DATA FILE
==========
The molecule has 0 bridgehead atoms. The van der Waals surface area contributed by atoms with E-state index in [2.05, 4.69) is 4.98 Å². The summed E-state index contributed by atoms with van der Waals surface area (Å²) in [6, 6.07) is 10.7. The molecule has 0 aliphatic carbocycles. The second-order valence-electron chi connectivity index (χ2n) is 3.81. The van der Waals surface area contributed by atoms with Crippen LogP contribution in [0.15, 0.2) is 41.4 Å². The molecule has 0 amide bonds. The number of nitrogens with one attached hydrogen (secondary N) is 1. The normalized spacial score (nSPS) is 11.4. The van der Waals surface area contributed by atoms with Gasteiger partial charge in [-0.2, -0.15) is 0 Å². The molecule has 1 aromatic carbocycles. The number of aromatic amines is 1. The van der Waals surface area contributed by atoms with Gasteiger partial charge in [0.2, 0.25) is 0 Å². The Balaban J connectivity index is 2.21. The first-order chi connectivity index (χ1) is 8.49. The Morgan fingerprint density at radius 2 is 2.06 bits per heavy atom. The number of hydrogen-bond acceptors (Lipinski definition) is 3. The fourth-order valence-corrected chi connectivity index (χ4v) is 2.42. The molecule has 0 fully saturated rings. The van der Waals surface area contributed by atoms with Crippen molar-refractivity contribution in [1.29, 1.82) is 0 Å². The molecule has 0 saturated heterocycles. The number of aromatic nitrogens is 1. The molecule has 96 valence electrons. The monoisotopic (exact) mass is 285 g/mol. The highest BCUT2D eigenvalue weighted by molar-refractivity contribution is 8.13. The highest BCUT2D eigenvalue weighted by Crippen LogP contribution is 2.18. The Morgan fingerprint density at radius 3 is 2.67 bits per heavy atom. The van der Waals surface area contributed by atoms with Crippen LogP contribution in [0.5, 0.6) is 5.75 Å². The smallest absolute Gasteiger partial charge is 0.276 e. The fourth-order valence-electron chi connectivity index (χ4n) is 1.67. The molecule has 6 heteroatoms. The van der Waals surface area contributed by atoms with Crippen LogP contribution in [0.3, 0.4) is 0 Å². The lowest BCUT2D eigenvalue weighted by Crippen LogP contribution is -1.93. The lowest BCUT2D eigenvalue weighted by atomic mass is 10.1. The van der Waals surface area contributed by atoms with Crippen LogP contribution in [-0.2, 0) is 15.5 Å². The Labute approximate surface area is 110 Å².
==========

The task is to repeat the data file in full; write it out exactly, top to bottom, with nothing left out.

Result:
The molecule has 0 bridgehead atoms. The van der Waals surface area contributed by atoms with E-state index in [2.05, 4.69) is 4.98 Å². The summed E-state index contributed by atoms with van der Waals surface area (Å²) in [6, 6.07) is 10.7. The molecule has 0 aliphatic carbocycles. The second-order valence-electron chi connectivity index (χ2n) is 3.81. The van der Waals surface area contributed by atoms with Crippen LogP contribution in [0.15, 0.2) is 41.4 Å². The molecule has 0 amide bonds. The number of nitrogens with one attached hydrogen (secondary N) is 1. The normalized spacial score (nSPS) is 11.4. The van der Waals surface area contributed by atoms with Gasteiger partial charge in [-0.2, -0.15) is 0 Å². The molecule has 1 aromatic carbocycles. The number of aromatic amines is 1. The van der Waals surface area contributed by atoms with Gasteiger partial charge in [0.2, 0.25) is 0 Å². The Balaban J connectivity index is 2.21. The first-order chi connectivity index (χ1) is 8.49. The Morgan fingerprint density at radius 2 is 2.06 bits per heavy atom. The number of hydrogen-bond acceptors (Lipinski definition) is 3. The fourth-order valence-corrected chi connectivity index (χ4v) is 2.42. The molecule has 0 fully saturated rings. The van der Waals surface area contributed by atoms with Crippen molar-refractivity contribution in [1.29, 1.82) is 0 Å². The molecule has 0 saturated heterocycles. The number of aromatic nitrogens is 1. The molecule has 96 valence electrons. The monoisotopic (exact) mass is 285 g/mol. The highest BCUT2D eigenvalue weighted by molar-refractivity contribution is 8.13. The highest BCUT2D eigenvalue weighted by Crippen LogP contribution is 2.18. The Morgan fingerprint density at radius 3 is 2.67 bits per heavy atom. The van der Waals surface area contributed by atoms with Crippen LogP contribution in [0.5, 0.6) is 5.75 Å². The smallest absolute Gasteiger partial charge is 0.276 e. The fourth-order valence-electron chi connectivity index (χ4n) is 1.67. The molecule has 6 heteroatoms. The van der Waals surface area contributed by atoms with Crippen LogP contribution in [0.3, 0.4) is 0 Å². The lowest BCUT2D eigenvalue weighted by Crippen LogP contribution is -1.93. The lowest BCUT2D eigenvalue weighted by atomic mass is 10.1. The van der Waals surface area contributed by atoms with Crippen LogP contribution in [-0.2, 0) is 15.5 Å². The Labute approximate surface area is 110 Å².